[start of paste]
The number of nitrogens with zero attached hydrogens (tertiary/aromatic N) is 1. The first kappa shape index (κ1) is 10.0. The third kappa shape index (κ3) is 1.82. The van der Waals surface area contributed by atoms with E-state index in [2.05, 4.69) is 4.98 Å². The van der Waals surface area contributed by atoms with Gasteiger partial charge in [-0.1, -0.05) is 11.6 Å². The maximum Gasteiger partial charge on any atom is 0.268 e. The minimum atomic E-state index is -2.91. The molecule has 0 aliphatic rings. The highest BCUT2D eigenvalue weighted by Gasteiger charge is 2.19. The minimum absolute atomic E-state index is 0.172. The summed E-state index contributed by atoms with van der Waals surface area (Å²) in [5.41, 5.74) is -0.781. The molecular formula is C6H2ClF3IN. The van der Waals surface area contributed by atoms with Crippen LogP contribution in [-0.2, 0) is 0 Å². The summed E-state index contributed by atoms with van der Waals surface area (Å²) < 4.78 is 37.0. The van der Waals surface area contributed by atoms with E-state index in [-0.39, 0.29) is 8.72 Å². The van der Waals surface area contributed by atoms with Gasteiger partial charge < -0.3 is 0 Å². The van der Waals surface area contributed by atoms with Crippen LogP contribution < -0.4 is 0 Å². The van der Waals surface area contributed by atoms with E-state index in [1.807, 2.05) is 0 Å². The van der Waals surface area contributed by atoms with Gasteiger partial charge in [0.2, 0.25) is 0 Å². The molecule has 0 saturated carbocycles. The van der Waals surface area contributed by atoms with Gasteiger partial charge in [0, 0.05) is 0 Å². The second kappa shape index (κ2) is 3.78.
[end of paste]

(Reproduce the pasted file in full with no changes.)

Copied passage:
The number of nitrogens with zero attached hydrogens (tertiary/aromatic N) is 1. The first kappa shape index (κ1) is 10.0. The third kappa shape index (κ3) is 1.82. The van der Waals surface area contributed by atoms with E-state index in [2.05, 4.69) is 4.98 Å². The van der Waals surface area contributed by atoms with Gasteiger partial charge in [-0.1, -0.05) is 11.6 Å². The maximum Gasteiger partial charge on any atom is 0.268 e. The minimum atomic E-state index is -2.91. The molecule has 0 aliphatic rings. The highest BCUT2D eigenvalue weighted by Gasteiger charge is 2.19. The minimum absolute atomic E-state index is 0.172. The summed E-state index contributed by atoms with van der Waals surface area (Å²) in [5.41, 5.74) is -0.781. The molecular formula is C6H2ClF3IN. The van der Waals surface area contributed by atoms with Crippen LogP contribution in [-0.2, 0) is 0 Å². The summed E-state index contributed by atoms with van der Waals surface area (Å²) < 4.78 is 37.0. The van der Waals surface area contributed by atoms with E-state index in [-0.39, 0.29) is 8.72 Å². The van der Waals surface area contributed by atoms with Gasteiger partial charge < -0.3 is 0 Å². The van der Waals surface area contributed by atoms with Crippen LogP contribution < -0.4 is 0 Å². The van der Waals surface area contributed by atoms with E-state index in [1.807, 2.05) is 0 Å². The van der Waals surface area contributed by atoms with Gasteiger partial charge in [0.2, 0.25) is 0 Å². The molecule has 0 saturated carbocycles. The van der Waals surface area contributed by atoms with Gasteiger partial charge in [0, 0.05) is 0 Å². The second kappa shape index (κ2) is 3.78.